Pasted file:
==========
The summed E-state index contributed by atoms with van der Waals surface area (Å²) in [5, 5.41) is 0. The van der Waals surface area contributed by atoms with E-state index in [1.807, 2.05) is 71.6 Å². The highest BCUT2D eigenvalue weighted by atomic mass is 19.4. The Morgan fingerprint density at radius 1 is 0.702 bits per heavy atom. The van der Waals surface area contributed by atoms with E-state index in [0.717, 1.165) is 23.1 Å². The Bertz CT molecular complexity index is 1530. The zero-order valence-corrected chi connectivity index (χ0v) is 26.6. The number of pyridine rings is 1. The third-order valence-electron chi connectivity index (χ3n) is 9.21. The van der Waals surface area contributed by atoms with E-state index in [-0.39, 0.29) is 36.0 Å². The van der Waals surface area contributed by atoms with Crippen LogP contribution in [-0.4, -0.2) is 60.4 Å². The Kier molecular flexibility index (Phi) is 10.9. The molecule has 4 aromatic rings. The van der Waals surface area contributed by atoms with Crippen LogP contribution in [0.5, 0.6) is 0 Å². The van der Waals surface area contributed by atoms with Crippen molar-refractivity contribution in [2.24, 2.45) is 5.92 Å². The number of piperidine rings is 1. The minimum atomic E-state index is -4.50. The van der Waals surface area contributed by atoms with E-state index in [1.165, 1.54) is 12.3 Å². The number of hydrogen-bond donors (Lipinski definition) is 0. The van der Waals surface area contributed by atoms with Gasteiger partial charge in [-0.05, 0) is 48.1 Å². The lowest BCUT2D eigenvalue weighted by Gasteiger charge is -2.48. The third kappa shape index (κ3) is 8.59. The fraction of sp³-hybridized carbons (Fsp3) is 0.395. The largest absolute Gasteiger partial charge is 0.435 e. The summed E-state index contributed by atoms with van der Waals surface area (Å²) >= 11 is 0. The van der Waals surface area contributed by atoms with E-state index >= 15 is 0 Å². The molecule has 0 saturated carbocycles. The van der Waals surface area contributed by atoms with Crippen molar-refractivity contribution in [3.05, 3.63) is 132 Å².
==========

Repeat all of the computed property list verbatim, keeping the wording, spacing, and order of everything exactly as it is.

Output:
The summed E-state index contributed by atoms with van der Waals surface area (Å²) in [5, 5.41) is 0. The van der Waals surface area contributed by atoms with E-state index in [1.807, 2.05) is 71.6 Å². The highest BCUT2D eigenvalue weighted by atomic mass is 19.4. The Morgan fingerprint density at radius 1 is 0.702 bits per heavy atom. The van der Waals surface area contributed by atoms with E-state index in [0.717, 1.165) is 23.1 Å². The Bertz CT molecular complexity index is 1530. The zero-order valence-corrected chi connectivity index (χ0v) is 26.6. The number of pyridine rings is 1. The third-order valence-electron chi connectivity index (χ3n) is 9.21. The van der Waals surface area contributed by atoms with E-state index in [-0.39, 0.29) is 36.0 Å². The van der Waals surface area contributed by atoms with Crippen LogP contribution in [-0.4, -0.2) is 60.4 Å². The Kier molecular flexibility index (Phi) is 10.9. The molecule has 4 aromatic rings. The van der Waals surface area contributed by atoms with Crippen LogP contribution in [0.5, 0.6) is 0 Å². The van der Waals surface area contributed by atoms with Crippen molar-refractivity contribution in [2.24, 2.45) is 5.92 Å². The number of piperidine rings is 1. The minimum atomic E-state index is -4.50. The van der Waals surface area contributed by atoms with E-state index in [1.165, 1.54) is 12.3 Å². The number of hydrogen-bond donors (Lipinski definition) is 0. The van der Waals surface area contributed by atoms with Gasteiger partial charge in [-0.05, 0) is 48.1 Å². The lowest BCUT2D eigenvalue weighted by Gasteiger charge is -2.48. The third kappa shape index (κ3) is 8.59. The fraction of sp³-hybridized carbons (Fsp3) is 0.395. The largest absolute Gasteiger partial charge is 0.435 e. The summed E-state index contributed by atoms with van der Waals surface area (Å²) >= 11 is 0. The van der Waals surface area contributed by atoms with E-state index >= 15 is 0 Å². The molecule has 0 saturated carbocycles. The van der Waals surface area contributed by atoms with Crippen molar-refractivity contribution in [3.05, 3.63) is 132 Å².